Technical Committee

October 10, 2018


Priority list for the consortium at Inria, year 2018–2019


From the points discussed at the meeting, the Technical Committee is proposing the following list of priorities for the actions of the consortium, to be used by the management team for allocating consortium resources:


  1. Faster release cycle & dedicate resources for maintenance.
  2. Benchmark and compliance tests (Intel & Nvidia): scikit-learn-benchmarks → collaboration on PR from Intel to accelerate the set of benchmarks to implement.
  1. Historical benchmark data of the scikit-learn code base will be used to detect performance regression or highlight improvements on the scikit-learn master branch. An action point across different actors is to collaboratively assemble and centralize benchmarks.
  2. The asv (air speed velocity) test suite will also be re-used to collect the metrics for several implementations (e.g. leveraging the alternative implementations in daal4py for intel or cuML for Nvidia), possibly on alternative hardware. The built-in reporting tool of asv does not appear to make it possible to contrast 2 runs of the same benchmark suite with different implementations / hardware but the data is stored in JSON so it should be easy enough to come with our reporting code for this task (e.g. bar plots with matplotlib).

Remark: We will impose that to be able to push to the benchmark dashboard, the code should first pass or not the compatibility test (just check_estimator?)

  1. Tools to compare validity of model between scikit-learn versions (retraining with the same parameters on the same dataset should –in general– yield the same fitted attributes and predictions on a validation set)

→ useful for to check that two alternative implementations of the same model can behave as drop-in replacements. This will also be useful to help automate model lifecycle and productization: handling library upgrade safely (numpy, scipy, BLAS, scikit-learn) and check correctness of exported models (e.g. ONNX runtimes).

  1. Interpretability:
    1. Improving the documentation:  tutorial on common pitfalls and good practices.
    2. Make it explicit that interpretability can have different meaning in different contexts for different purpose (ease of debugging and checking bias in training set, transparency of the decision function, gaining knowledge on the underlying data generating process (scientific inference, business insights), explainability of individual decisions for end-users that are impacted by the model decisions…)
    3. Generic meta-estimator for model agnostic aggregate feature importance: remove one feature at a time and do all this in parallel -> permutation tests.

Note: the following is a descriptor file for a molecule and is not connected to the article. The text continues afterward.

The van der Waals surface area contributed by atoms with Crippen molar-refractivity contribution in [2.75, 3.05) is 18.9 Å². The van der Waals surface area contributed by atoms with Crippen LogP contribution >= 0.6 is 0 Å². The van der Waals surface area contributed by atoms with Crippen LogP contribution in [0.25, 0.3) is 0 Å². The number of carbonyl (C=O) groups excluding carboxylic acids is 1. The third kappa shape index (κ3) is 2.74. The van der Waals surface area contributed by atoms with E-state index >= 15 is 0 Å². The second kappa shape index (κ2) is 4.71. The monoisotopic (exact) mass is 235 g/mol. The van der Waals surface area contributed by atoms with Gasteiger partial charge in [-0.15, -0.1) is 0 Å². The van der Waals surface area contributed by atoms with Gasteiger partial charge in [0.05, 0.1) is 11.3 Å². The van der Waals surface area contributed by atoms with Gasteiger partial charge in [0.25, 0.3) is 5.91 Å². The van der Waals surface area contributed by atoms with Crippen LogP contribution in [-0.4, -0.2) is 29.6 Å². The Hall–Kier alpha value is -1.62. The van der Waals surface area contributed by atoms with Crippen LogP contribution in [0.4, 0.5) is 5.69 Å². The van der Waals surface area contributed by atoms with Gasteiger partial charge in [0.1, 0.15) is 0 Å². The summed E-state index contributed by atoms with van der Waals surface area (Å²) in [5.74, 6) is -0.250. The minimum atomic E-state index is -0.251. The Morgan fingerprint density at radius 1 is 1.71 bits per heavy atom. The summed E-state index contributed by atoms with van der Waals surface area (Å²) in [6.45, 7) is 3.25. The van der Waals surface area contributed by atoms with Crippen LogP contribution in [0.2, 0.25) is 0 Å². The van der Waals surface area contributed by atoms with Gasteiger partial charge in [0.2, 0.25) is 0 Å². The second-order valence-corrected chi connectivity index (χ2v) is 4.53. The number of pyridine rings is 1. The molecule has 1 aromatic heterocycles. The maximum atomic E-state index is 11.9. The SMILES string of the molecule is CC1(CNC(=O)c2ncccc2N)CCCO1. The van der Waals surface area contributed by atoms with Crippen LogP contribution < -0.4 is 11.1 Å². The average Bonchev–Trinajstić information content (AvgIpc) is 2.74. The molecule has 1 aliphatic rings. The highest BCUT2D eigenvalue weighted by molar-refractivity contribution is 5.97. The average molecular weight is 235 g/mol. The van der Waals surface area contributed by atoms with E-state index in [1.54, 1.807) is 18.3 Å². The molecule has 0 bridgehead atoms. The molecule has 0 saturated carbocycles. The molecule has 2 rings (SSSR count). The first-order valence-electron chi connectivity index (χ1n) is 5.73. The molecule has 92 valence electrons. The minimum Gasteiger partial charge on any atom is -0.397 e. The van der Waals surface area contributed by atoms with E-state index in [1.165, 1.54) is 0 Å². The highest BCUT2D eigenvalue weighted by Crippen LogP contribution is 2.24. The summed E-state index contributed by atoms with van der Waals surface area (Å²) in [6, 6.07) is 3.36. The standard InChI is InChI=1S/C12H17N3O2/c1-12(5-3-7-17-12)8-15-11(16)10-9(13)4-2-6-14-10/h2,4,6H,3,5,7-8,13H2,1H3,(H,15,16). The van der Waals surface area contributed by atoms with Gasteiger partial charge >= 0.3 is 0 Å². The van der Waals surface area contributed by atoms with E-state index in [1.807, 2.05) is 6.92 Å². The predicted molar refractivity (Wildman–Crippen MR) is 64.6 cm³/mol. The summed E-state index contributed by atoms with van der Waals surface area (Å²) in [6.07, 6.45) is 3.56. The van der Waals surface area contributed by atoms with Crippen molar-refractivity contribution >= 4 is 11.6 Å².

4. Partial dependence plots for more (all?) models.
    5. Document available 3rd party tools for things that are outside of the scope of scikit-learn (open area for research): shap, LIME, yellowbrick, ELI5.
    6. Add an “invertible” option to hashing vectorizer, so that it is less black box
  2. Confidence interval for predictions (in support) of the algorithms:
    • For a model-agnostic solution: Bootstrap 632+ [Efron ‎1997] + cross_val_predict.
  1. In specific models it can be implemented most efficiently. Right now, the only API is return_std for some model, which may not be well suited.
  1. New GBT model:
    • Binning-based fast training algorithm
  1. Richer losses (Poisson, Gamma, GLM+GBRT).
  2. Quantile regression
  3. Assuming that the new code is simpler that our existing implementation, it would make it possible for advanced users to build business specific regularization logic into the code of the trees (but no guarantee of stability of the internal API).
  1. Quantile regression for linear and GBRT models (check reference on implicit quantile networks)
  2. Better missing data handling.
    • Special bin for missing data in KBinDiscretizer
  1. A specific bin in decision trees
  2. More generally, attention to handling missing data here and there in scikit-learn
  1. Better categorical encoding:
    • Target encoding/Impact encoding.
  1. Stateless one-hot encoder using hashing.
  1. Callback and logging (interruption) monitor progress.
  2. General algorithm computational optimization:
    • Better Cython (using prange and direct BLAS call to scipy).
  1. Continuous improvement of parallel single machine (e.g. better oversubscription handling when composing thread runtimes).
  2. Distributed computing: ongoing effort with dask / dask-ml developers to improve the ability to run scikit-learn efficiently on shared and distributed computing resource and progressively explore how to best deal with high  data volumes scenarii (out-of-core / cluster partitioned data)
  1. Sample_props.
  2. Feature names: get_feature_name as added sugar to coefficient and feature importance.
  3. Fostering community and community: in parallel with the effort listed above, fostering technical communication across the community, including developers in partners team is crucial. For this, the foundation should dedicate resources to organize technical sprints, open to any contributor with enough technical expertise and time to contribute meaningfully. A monthly open sprint in Paris will be considered, with presence of at least one of the foundation engineers. Additionally, we will give open technical training (or tutorials) to develop a technically competent community. We will distinguish three kind of sprints:
  • Technical contribution sprints, where the goal is to contribute to the scikit-learn codebase. Participation to such a sprint will be limited to people with experience in contribution to Python data tools
  • Training sprints,
  • Usecase sprints,